Hoping that in case I have bin so happy, as to have (thorow a clear and judicious expression of my sense and meaning, done any good and profit to the publick, you would be pleased favourably to accept of it; and if it falls out otherwise, I acknowledge however, that I have spared no labour to set forth this Book with as few words as possibly my ability would permit, and therefore I desire that this my 

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short lesson may be read and read again; and then according to the cast which the Ballance of infallible Reason will give, may be judged, and finde your favourable acceptance.  Be not offended with the common stile, neither the strange words, for I have used such as are proper to the Art, and makes the nearest expressions of my meaning.
    I expect then, that this small labor which I have bestowed to pass away time, and taken as a repose from my daily and usual employment, to the good and benefit of all Lovers of the Art of Drawing, will be favourably accepted of and that it will be made use of with profit, in the exercise of the Art, that we seeing your good inclination to this small Introduction, might thereby be spurred on (if God be pleased to grant us health) to write some further thing of the Art of Painting also, of which very little is written, and that not in our Mother-tongue, which can add anything to the daily exercise, or give any certain rules how best to further that Art of Painting.
    Although I am not ignorant, that some things is come forth appertaining to this study, and the same such as carry the name of the light of Painting, and the Art of Drawing in the Front, which has many Exemplars of Heads, Armes and Legs, Academy Figures, and other Proportions measured according to the Proportion of the Five Orders of Columes; and beside those, Exemplars of all sorts of Beasts.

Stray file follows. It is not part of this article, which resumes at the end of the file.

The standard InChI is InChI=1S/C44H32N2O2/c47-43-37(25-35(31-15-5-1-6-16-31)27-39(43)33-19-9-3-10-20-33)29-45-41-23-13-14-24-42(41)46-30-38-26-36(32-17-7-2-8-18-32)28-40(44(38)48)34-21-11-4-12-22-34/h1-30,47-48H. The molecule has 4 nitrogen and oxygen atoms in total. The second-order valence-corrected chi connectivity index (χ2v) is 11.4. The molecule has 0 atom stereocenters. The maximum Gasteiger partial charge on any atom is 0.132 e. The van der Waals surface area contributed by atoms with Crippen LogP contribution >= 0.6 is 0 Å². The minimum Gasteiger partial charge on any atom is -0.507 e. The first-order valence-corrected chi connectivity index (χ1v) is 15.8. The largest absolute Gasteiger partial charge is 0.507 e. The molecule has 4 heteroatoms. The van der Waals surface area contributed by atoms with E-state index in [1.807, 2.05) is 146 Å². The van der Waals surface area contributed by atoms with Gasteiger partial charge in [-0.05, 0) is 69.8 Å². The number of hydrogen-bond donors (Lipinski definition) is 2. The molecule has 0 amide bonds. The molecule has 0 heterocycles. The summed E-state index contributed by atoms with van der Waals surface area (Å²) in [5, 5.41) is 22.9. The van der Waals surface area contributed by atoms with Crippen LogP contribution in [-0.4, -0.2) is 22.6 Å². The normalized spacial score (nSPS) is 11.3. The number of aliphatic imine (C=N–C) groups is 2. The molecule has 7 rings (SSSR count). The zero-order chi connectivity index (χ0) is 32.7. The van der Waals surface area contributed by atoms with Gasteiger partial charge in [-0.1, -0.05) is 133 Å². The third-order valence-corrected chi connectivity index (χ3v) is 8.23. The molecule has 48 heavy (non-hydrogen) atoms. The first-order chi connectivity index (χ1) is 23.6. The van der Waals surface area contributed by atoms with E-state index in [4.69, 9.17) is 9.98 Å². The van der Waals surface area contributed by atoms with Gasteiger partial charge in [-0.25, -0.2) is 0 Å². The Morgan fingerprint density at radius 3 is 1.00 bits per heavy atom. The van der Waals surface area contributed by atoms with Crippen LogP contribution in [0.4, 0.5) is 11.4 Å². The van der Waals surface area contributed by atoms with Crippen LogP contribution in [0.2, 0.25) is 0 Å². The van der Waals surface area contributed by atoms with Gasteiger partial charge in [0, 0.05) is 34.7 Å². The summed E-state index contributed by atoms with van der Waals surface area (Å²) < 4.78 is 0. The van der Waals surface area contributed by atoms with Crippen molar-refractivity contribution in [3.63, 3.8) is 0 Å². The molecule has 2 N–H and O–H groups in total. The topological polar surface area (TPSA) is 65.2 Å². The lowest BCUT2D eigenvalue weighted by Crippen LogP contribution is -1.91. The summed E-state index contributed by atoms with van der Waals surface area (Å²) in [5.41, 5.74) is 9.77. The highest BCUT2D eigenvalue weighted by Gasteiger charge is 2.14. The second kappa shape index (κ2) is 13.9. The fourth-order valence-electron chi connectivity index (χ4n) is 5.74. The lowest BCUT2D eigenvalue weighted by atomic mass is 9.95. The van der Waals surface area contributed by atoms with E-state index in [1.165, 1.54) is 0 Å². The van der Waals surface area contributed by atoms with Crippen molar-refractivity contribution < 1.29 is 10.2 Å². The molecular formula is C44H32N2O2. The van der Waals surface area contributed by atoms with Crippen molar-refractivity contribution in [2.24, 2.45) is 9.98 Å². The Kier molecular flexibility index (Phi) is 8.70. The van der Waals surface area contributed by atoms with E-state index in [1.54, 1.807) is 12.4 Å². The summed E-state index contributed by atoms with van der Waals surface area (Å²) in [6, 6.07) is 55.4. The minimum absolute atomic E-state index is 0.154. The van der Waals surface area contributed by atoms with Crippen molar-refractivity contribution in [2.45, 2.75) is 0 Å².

But how sleightly, and with what little care is written of the same, let those judge, that have the right and full knowledge of the Art; being certain, that no less then the property of the same is thought in it: so that till now, little profit is conveyed thereby to the young Practitioners, wherein the secret Mysteries, Power and Propertie of the Art of Painting, naked and clear, is discovered, which then was most necessary, neither is it to be doubted, but that many with earnest desire do long after it.
    Nevertheless, I hope that such shall have once their desires answered, for to that end and purpose I have already many rare an choice pickt-out observations, and profitable lessons, concerning which I have made a rude draught, wherein the reasonable content (of Drawing, Building, Measuring, Perspective, Ordination, Invention, or Composing of Histories, ordering of Figures, dismembring of Figures; of Muscles, Actions, Motions, good Position, Beautie, Proportion, Measure, expression of Passions, even them of the heart, cloding, Presentation of the natural life, and in them the becoming incidents, Landskips, far-off Prospects, Skies, Storms, Sun-shines, Lights, Shadows, Reflections, Colouring, Observations of strong and faint, Disputes, outwardbendings, besides dissolving of many speculative questions, and all things which further appertained to that excellent and most famous Art of Painting,) shall be put forth in one easie and rational Method, and demonstrated with infallible reasons and figures, in such a manner, that none to this day has yet produced the like; use this in the mean-while, as a fore-Runner of that which I intend to bring forth to the publicke view of the World.

 
VALE.